Fine-tuning Google Analytics Site Search for Your WordPress Site


More than just a simple content management system, WordPress and its ecosystem of third-party developments provide a whole architecture for building a website, and the popular tool is the backbone of more than 16 million websites, many of which will include that familiar box that invites users to search within the site.

If you provide internal search on your WordPress site, you are not just giving a helping hand to your website users. By tracking what people are typing into that box, you get valuable data on what content they are seeking and where on your site they are (or are not) finding it. This will help you get such insights as whether your site is harder to navigate than you thought or whether there is demand for content that you are not providing.

Basic setup

Enabling site search reporting in Google Analytics is a really easy process:

  1. Log in to your Google Analytics account
  2. Click on the ‘Admin’ tab
  3. Select the view where you want to set up site search
  4. Set the ‘Site Search tracking’ option on and – for out-of-the-box WordPress sites – enter the single letter ‘s’ as the query parameter

That should do the trick, but for the full lowdown on setting up site search in Google Analytics, check out our handy setup guide in our recent blog post.

The problem with Site Search for WordPress sites

Once set up, site search usage data will start flowing into your view and you can enjoy all of the site search reports that Google Analytics provides. However, there is a slight deficiency that makes the reports less useful than they could be. Try selecting the ‘Pages’ report and choosing ‘Destination Page’ as the primary reporting dimension. Unfortunately, a consequence of the way the default WordPress setup works is that you will see one row of data for every distinct search term that your users entered, all under the homepage:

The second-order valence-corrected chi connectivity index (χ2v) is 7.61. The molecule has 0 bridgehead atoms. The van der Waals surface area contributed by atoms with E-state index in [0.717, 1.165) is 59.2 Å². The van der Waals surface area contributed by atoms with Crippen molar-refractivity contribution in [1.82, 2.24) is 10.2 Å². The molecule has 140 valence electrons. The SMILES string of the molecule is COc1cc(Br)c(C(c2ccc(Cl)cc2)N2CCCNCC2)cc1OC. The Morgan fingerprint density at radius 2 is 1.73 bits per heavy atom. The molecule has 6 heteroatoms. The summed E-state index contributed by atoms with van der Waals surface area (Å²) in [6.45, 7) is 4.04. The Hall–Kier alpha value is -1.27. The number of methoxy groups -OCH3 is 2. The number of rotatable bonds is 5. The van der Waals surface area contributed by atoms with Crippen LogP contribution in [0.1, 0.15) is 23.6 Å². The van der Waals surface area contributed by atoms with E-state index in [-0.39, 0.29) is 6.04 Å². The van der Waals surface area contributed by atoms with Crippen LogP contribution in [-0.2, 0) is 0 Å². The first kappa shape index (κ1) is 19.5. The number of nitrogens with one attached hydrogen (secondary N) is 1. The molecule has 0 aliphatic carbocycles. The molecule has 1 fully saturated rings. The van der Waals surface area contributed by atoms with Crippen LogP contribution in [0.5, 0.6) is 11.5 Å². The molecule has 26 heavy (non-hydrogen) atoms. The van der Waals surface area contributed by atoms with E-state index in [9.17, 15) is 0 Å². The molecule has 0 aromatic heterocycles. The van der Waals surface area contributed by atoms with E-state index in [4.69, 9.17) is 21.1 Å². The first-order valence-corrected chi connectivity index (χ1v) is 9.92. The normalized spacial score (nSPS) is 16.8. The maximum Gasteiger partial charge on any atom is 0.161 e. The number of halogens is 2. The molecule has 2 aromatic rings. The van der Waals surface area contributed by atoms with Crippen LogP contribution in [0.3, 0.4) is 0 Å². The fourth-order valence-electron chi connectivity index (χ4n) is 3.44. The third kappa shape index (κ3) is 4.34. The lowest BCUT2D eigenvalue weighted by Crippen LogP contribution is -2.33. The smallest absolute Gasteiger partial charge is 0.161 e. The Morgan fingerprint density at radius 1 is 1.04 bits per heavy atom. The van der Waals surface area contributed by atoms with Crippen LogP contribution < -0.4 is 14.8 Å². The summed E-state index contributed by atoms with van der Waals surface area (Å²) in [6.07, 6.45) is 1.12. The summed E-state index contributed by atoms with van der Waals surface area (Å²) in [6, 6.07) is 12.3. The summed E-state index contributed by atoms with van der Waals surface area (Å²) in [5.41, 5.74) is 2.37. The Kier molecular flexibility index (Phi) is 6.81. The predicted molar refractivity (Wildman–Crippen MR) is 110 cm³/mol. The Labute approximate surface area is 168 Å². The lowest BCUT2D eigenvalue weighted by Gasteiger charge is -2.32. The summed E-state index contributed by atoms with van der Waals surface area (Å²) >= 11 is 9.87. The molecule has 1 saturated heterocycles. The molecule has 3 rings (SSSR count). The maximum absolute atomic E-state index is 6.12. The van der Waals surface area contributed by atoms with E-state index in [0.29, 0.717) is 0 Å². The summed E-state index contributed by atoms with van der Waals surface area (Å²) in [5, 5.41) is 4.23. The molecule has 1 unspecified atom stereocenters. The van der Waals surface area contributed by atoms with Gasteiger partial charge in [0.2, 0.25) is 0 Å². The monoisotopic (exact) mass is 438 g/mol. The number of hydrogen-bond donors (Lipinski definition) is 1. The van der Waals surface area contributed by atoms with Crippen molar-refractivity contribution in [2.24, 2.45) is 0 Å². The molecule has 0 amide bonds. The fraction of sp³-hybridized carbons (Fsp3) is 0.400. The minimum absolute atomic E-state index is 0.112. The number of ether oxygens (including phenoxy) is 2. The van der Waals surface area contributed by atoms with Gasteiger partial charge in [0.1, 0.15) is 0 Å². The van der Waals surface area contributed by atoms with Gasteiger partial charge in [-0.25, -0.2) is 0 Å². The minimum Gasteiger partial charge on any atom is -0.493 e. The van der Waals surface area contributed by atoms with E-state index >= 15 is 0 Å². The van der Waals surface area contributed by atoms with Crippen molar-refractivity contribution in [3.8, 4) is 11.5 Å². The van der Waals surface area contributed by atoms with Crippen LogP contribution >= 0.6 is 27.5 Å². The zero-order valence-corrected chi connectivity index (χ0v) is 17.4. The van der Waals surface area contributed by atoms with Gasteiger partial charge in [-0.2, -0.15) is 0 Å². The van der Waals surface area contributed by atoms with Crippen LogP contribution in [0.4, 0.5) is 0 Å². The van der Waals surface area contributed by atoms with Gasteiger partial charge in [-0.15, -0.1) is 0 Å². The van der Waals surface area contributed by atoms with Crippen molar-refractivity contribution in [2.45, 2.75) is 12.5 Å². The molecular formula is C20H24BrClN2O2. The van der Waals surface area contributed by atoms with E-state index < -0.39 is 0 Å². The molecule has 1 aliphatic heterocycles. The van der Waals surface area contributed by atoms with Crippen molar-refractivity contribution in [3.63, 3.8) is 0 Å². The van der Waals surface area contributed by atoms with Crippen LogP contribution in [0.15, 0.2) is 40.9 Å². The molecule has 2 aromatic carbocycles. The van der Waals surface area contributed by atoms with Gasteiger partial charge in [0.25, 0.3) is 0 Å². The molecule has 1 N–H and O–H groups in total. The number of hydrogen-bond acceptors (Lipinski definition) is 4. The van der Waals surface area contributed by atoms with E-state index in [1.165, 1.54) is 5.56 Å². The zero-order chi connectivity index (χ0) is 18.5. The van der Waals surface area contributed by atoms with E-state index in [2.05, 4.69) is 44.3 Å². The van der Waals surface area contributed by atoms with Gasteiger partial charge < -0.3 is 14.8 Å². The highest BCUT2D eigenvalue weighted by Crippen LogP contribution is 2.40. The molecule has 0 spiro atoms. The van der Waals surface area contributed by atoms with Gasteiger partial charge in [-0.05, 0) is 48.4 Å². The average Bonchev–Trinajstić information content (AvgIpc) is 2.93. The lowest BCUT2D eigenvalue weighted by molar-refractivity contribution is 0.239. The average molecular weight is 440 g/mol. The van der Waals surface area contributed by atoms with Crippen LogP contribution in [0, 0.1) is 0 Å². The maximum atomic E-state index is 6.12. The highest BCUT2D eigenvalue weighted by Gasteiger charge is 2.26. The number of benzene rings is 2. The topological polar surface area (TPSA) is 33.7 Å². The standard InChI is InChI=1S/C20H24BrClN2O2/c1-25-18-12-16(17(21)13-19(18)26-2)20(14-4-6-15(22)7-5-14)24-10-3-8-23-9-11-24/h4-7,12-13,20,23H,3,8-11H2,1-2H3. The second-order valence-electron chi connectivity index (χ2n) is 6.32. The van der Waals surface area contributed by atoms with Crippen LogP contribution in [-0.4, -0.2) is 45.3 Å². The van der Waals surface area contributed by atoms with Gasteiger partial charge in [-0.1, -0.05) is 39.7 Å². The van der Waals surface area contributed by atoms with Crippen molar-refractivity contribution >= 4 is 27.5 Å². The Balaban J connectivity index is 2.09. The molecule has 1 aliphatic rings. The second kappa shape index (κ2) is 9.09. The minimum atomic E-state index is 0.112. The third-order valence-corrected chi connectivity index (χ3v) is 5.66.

Where your users have clicked through to a second or subsequent page of search results, the destination page appears as something like /page2/?s=cats+and+dogs. This issue may not be especially serious, but it is a bit misleading and it makes it harder for you to do meaningful analysis. Luckily, it is quite easy to resolve.

The Solution

To make your reporting and analysis that bit more meaningful, we suggest that you add a couple of simple view filters which will rewrite the reported page path to combine the rows of internal site search data more meaningfully.

The first filter you need will rewrite the page path for the first page of results to collapse them into a single path, ensuring that the destination page for first-page internal site search will always appear in reports as To configure this, create a new custom filter, choose the ‘Advanced’ type, and enter the following parameters:

  • Field A -> Extract A:^www\.yourwebsite\.com/\?s=.*$ (replacing www\.yourwebsite\.com with your own domain)
  • Field B -> Extract B: [blank]
  • Output To ->
  • Tick ‘Field A Required’ and ‘Override Output Field

The second filter works in a similar way, but for second and subsequent pages of search results, neatly collapsing the reported destination pages into the form and so on. Again, create a new custom filter, choose the ‘Advanced’ type, and enter the following parameters:

  • Field A -> Extract A: ^www\.yourwebsite\.com/page/([0-9]+)/\?s=.*$ (replacing www\.yourwebsite\.com with your own domain)
  • Field B -> Extract B: [blank]
  • Output To -> Constructor:$A1
  • Tick ‘Field A Required’ and ‘Override Output Field

And that’s it! Don’t forget that changes to your Google Analytics views permanently modify future data stored in it so it is always a good idea to try things out in a testing view before you modify your primary reporting view settings.